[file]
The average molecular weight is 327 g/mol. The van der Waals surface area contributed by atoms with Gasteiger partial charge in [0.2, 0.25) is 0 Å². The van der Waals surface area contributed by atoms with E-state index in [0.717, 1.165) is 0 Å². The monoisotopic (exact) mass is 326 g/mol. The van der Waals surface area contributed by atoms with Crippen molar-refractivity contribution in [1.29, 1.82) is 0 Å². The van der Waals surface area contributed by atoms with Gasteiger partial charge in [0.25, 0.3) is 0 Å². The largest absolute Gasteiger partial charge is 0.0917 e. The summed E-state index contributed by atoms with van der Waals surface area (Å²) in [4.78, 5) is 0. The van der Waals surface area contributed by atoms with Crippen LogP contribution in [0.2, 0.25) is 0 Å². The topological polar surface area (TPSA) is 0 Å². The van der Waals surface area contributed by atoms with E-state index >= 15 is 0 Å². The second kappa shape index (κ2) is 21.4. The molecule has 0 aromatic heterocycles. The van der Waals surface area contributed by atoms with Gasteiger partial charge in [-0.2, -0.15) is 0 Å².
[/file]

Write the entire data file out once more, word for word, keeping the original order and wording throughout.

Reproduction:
The average molecular weight is 327 g/mol. The van der Waals surface area contributed by atoms with Gasteiger partial charge in [0.2, 0.25) is 0 Å². The van der Waals surface area contributed by atoms with E-state index in [0.717, 1.165) is 0 Å². The monoisotopic (exact) mass is 326 g/mol. The van der Waals surface area contributed by atoms with Crippen molar-refractivity contribution in [1.29, 1.82) is 0 Å². The van der Waals surface area contributed by atoms with Gasteiger partial charge in [0.25, 0.3) is 0 Å². The largest absolute Gasteiger partial charge is 0.0917 e. The summed E-state index contributed by atoms with van der Waals surface area (Å²) in [4.78, 5) is 0. The van der Waals surface area contributed by atoms with Crippen LogP contribution in [0.2, 0.25) is 0 Å². The topological polar surface area (TPSA) is 0 Å². The van der Waals surface area contributed by atoms with E-state index >= 15 is 0 Å². The second kappa shape index (κ2) is 21.4. The molecule has 0 aromatic heterocycles. The van der Waals surface area contributed by atoms with Gasteiger partial charge in [-0.2, -0.15) is 0 Å².